YAP adheres to a no-reject, no-eject policy, meaning 100 percent of referrals are accepted and no family is turned away from our programs due to challenges that may arise during service delivery. All referrals are contacted by telephone within 24 hours and initial assessments are completed within 48 hours of the original referral. Specific services are guided by the family’s Recovery Plan. Because of the vulnerability of children served as part of our family-centered programs, safety planning and crisis support are addressed immediately. We match families with a Recovery Advocate, recruited from their community who works with them within their homes at times and days most needed to support the achievement of the goals in their individual plan. To help promote the development of trust and support, YAP provides trauma-informed and gender-responsive care. We match individuals we serve with someone of the same gender who, in addition so sharing a history of substance use, often has other shared attributes, such as experiences, culture, language, and interests. We also collaborate with health providers to screen for potential developmental delays or other issues. These assessments help us to build a team of professional and informal supports, including family members and close friends who can establish a permanent recovery support system. YAP’s Recovery Advocates work purposefully with parents in individual, family and peer-to-peer sessions in their homes and community to help them build skills and community connections that will sustain the maintenance of sobriety and promote family wellbeing. Our staff are available 24-7 to ensure a swift response to risks and crises. Ensuring child safety is a primary concern, and so relapse plans are developed early in programming to help prevent incidents of relapse, to reduce risks to child safety in the event of relapse, and to reduce the duration of the relapse.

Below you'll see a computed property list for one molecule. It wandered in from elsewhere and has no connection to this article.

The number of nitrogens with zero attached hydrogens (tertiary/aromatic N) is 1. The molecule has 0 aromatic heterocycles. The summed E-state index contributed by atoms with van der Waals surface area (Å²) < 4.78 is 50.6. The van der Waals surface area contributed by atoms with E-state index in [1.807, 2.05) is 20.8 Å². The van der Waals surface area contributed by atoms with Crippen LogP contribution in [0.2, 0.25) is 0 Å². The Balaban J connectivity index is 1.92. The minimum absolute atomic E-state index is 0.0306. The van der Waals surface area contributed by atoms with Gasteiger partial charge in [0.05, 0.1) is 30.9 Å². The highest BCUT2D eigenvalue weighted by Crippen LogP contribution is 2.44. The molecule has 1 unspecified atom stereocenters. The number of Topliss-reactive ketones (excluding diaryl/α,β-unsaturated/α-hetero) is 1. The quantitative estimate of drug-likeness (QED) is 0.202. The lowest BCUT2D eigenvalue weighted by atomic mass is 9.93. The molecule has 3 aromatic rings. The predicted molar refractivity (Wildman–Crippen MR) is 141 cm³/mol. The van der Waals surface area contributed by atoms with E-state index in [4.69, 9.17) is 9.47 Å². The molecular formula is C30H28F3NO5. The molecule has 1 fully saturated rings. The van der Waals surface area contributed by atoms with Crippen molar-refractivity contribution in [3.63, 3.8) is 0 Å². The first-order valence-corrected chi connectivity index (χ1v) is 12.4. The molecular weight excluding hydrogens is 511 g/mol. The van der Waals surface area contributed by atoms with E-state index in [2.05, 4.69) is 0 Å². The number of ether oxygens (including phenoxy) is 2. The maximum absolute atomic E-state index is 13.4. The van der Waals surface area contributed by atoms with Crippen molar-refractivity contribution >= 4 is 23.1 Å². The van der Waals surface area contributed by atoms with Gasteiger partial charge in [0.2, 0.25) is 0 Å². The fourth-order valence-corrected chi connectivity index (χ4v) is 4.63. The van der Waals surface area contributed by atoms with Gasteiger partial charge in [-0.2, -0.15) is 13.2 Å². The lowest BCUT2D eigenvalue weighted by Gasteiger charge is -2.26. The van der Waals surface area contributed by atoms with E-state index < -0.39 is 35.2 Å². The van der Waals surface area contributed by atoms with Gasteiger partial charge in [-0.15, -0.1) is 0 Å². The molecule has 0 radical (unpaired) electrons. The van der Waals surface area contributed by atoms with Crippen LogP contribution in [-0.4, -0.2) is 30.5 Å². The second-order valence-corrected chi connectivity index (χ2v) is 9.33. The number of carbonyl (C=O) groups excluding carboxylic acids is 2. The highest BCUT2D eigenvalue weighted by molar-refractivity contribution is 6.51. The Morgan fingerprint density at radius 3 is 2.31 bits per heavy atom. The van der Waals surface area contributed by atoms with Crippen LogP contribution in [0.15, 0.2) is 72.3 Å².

Why is your work your passion?  

I have personally and professionally experienced the pain and devastation left in the wake of the disease of alcoholism and addiction. And, I have basked in the freedom and happiness that comes with recovery. To be able to participate in any way to help others find hope and seize a second chance, I get to share in the joy, too! 


Media/Press Inquiries

Ryanne Persinger,
National Communications Director